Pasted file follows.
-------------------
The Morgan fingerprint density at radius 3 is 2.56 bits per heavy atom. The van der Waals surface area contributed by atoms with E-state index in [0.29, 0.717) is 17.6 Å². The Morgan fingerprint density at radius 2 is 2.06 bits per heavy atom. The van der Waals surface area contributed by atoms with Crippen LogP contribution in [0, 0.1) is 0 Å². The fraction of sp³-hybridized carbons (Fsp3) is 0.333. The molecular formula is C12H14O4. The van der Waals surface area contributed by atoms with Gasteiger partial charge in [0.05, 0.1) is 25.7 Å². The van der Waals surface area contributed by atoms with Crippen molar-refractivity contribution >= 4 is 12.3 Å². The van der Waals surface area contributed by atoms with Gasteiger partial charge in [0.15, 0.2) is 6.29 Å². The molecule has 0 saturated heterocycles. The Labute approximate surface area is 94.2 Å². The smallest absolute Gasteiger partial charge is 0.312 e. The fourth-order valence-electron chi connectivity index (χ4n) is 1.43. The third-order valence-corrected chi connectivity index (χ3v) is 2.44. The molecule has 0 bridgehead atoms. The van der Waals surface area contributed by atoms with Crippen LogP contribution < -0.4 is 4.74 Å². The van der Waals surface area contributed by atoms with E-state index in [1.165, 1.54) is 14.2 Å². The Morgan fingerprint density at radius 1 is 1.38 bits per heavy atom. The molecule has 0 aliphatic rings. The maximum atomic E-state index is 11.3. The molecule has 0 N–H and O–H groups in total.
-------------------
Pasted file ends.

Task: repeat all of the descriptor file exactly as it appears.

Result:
The Morgan fingerprint density at radius 3 is 2.56 bits per heavy atom. The van der Waals surface area contributed by atoms with E-state index in [0.29, 0.717) is 17.6 Å². The Morgan fingerprint density at radius 2 is 2.06 bits per heavy atom. The van der Waals surface area contributed by atoms with Crippen LogP contribution in [0, 0.1) is 0 Å². The fraction of sp³-hybridized carbons (Fsp3) is 0.333. The molecular formula is C12H14O4. The van der Waals surface area contributed by atoms with Gasteiger partial charge in [0.05, 0.1) is 25.7 Å². The van der Waals surface area contributed by atoms with Crippen molar-refractivity contribution >= 4 is 12.3 Å². The van der Waals surface area contributed by atoms with Gasteiger partial charge in [0.15, 0.2) is 6.29 Å². The molecule has 0 saturated heterocycles. The Labute approximate surface area is 94.2 Å². The smallest absolute Gasteiger partial charge is 0.312 e. The fourth-order valence-electron chi connectivity index (χ4n) is 1.43. The third-order valence-corrected chi connectivity index (χ3v) is 2.44. The molecule has 0 bridgehead atoms. The van der Waals surface area contributed by atoms with Crippen LogP contribution < -0.4 is 4.74 Å². The van der Waals surface area contributed by atoms with E-state index in [1.165, 1.54) is 14.2 Å². The Morgan fingerprint density at radius 1 is 1.38 bits per heavy atom. The molecule has 0 aliphatic rings. The maximum atomic E-state index is 11.3. The molecule has 0 N–H and O–H groups in total.